The education ministry is considering moving up the starting year of obligatory English-language education in elementary schools to the third grade from the current fifth grade by around 2020, government officials said Wednesday.
The move would force the government to considerably boost the number and quality of English teachers and native-language assistant teachers at more than 22,000 six-year elementary schools with 7.1 million children across the country.
During his daily press briefing, Chief Cabinet Secretary Yoshihide Suga said children should be given more English lessons and at an earlier age in elementary school.
“(The government) will consider concrete (education reforms), including moving up the starting year from the current fifth,” Suga said.
The education ministry came up with the idea in response to a government education panel’s call for developing human resources needed in this age of globalization. The idea was included in the panel’s policy recommendation report published in May.
Under the current system, a 45-minute English lesson is held once a week for fifth- and sixth-graders in elementary school.
Currently the emphasis is on getting children accustomed to the English language through simple verbal communication, such as singing songs and playing games, rather than teaching grammar and reading and writing skills.
The education ministry is now considering upgrading the lessons for fifth- and sixth-graders to full-fledged language classes, including written English, a ministry official told The Japan Times, noting these classes might take place three times a week.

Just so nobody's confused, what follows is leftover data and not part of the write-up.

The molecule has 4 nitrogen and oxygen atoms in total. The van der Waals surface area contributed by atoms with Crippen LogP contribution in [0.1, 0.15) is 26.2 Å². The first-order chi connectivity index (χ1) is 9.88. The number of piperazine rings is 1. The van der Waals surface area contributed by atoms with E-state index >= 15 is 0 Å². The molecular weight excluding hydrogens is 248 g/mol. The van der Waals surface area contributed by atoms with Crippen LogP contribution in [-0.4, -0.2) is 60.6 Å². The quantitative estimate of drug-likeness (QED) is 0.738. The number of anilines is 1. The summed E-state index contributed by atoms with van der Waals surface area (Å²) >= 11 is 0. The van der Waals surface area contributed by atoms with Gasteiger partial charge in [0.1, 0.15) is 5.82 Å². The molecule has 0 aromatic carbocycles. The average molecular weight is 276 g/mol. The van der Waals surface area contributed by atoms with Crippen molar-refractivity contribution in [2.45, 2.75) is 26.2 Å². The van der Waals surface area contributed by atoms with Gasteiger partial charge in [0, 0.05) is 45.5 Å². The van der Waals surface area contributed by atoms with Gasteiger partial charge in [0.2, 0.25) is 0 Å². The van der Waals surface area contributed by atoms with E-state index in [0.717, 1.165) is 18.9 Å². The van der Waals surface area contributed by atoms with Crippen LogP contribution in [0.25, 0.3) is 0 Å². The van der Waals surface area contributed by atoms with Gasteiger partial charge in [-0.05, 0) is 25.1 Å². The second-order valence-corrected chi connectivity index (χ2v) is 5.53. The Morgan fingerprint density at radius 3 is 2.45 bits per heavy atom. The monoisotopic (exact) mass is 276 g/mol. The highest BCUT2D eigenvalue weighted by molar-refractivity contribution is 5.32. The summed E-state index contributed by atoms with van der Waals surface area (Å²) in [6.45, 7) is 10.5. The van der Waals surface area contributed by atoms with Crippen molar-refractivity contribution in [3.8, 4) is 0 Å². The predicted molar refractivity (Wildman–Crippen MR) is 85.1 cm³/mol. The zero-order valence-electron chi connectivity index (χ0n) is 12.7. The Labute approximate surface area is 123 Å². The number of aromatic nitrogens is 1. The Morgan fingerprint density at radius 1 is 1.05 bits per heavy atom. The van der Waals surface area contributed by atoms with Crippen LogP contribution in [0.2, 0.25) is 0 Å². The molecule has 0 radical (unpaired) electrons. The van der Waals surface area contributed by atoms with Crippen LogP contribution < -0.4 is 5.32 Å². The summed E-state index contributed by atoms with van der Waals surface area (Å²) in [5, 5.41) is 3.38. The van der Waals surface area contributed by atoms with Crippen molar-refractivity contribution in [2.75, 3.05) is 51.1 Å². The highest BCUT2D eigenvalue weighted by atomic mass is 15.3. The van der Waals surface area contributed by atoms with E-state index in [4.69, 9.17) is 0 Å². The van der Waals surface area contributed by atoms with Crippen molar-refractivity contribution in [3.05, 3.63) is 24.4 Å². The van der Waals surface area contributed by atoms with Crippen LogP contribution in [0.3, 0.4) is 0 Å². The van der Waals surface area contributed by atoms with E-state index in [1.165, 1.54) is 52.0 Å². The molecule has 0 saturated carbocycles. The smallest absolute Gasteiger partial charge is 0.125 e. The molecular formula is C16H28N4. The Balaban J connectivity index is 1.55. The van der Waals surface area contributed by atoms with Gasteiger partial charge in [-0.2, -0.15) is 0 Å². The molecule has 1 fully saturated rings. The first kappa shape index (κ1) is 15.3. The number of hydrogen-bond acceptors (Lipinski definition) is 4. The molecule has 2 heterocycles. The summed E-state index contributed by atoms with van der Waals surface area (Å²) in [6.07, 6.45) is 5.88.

Right now, about 10,000 native speakers are working as assistant language teachers (ALTs) at elementary, junior high and high schools across the country.
If the reform plan is formally adopted by the central education panel under the government, the education ministry would probably boost the number of ALTs, the official said.
Some experts, however, expressed concern over the government plan.
Goro Tajiri, a professor at Kansai University in Osaka, said teachers in elementary schools are in no way prepared for such a program.
“I don’t think (the plan) is a good idea. (Schools) are not ready at all,” said Tajiri, a noted expert on English education who often observes English lessons in elementary schools.
Tajiri said most teachers handling English lessons in elementary schools have not had specialized language-teaching training, and some end up teaching incorrect pronunciation and grammar.
With just seven years until 2020, there wouldn’t be enough time to retrain them or develop good English-teaching materials for them to use, Tajiri warned.
He said that to develop human resources that can help Japan in the age of globalization, what really counts and needs reforming is English education in high schools and universities, as elementary school teachers, after all, can only teach simple conversational phrases.
IN FIVE EASY PIECES WITH TAKE 5